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alpacaI grew up eating, sleeping and breathing the family fiber-farm life. I attended my first llama show while young enough to be in pre-school. Mom will tell you I was six weeks old when I attended my first sheep show. I don’t remember those early days, but what I do remember with great fondness are some of our first animals! With the longevity camelids are known for, some of those animals are still around! Take for instance, Seneca, one of our alpaca herdsires who my Dad showed at one of the first AOBA Conference shows in the early 90’s. Today, Seneca is alive and thriving at WoodsEdge at 18 years of age, along with several geriatric llamas, most notably Chocolate Delight, grandmother to Rio Bravo’s Biltmore, who is now 16 years old. These geriatric animals require special care over the years, so here are some techniques I use to keep our “seniors” healthy.

Alpacas, and llamas to a lesser degree, are herd animals, so the senior member of the herd will always try to stay with the herd. However, limited mobility from sore joints can cause them to be left behind. House your seniors with a group that is moving at the slowest speed, such as the maternity group, and it will be easier for them to remain a part of the herd. I have had great luck with supplements from Dr. Rob Pollard, www.llamadocherbs.com. Chocolate Delight patiently waits at her designated feeding station each morning as her feed contains Rob’s arthritis and tendon herbal supplements. Older animals may not compete well in a large group, so be sure they are getting their fair share of feed! It is easy to separate animals to an individual pen in a morning feeding routine—it just takes a few days to get them into the routine.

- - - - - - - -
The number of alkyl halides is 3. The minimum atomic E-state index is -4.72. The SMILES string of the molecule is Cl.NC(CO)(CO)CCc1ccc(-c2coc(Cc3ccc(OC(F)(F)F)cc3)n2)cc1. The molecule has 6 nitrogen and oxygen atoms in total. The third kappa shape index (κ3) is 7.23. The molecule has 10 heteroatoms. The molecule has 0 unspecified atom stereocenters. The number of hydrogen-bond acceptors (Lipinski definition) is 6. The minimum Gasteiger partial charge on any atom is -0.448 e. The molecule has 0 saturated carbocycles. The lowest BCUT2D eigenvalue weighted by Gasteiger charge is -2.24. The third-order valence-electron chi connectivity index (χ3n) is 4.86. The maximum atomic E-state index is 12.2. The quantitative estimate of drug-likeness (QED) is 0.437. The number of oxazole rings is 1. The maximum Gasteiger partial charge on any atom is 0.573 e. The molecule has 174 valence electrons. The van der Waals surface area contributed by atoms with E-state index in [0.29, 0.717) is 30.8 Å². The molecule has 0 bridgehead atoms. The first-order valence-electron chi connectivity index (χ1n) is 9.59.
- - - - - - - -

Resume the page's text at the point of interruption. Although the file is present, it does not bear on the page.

In my experience, older animals are more likely to have trouble with cold rather than heat. With their fiber production being dramatically reduced (both staple length & density), we often shear older animals every other year. Sometimes I will let fiber re-growth on the neck go for 2 years to help keep them warmer, as one of their “thermal windows” is the neck.

Consider hand shearing rather than electric shearing geriatric animals. More fiber is left on the hand-shorn animal, making them warmer for winter. Benign tumors and sebaceous cysts can sometimes be seen on an older animal and hand shearing avoids cutting these.

Geriatric animals shorn in the current year may need to be coated for winter. We have used custom made coats as well as pony coats. Be sure your senior citizen is on warm bedding with access to hay while they are kushed, as they will kush to keep warm. In all our breeding programs my parents strived for bloodstock with excellent dentition, with few teeth needing regular trimming. However, when an animal becomes older, routine dental assessment is necessary to ensure the animal’s continued well-being. Check a geriatric animal’s teeth at least once every four months!

Older animals will need their feet trimmed more often. Remember, pink nails as seen on some white alpacas always have to be trimmed more frequently than black nails. Joint issues, as experienced in all aging mammals, can be made worse by long toe nails, so keep them trimmed.

I hope this partial list of pointers helps your “seniors” enjoy the sunset days of their life. These animals can still play an important role in your herd. Older females are great “babysitters” for animals confined to stall rest with a leg injury or other ailments, or put a “senior” male in with your weanling males to provide herd guidance. Next time you are at WoodsEdge, be sure to ask to see Seneca and Chocolate Delight!

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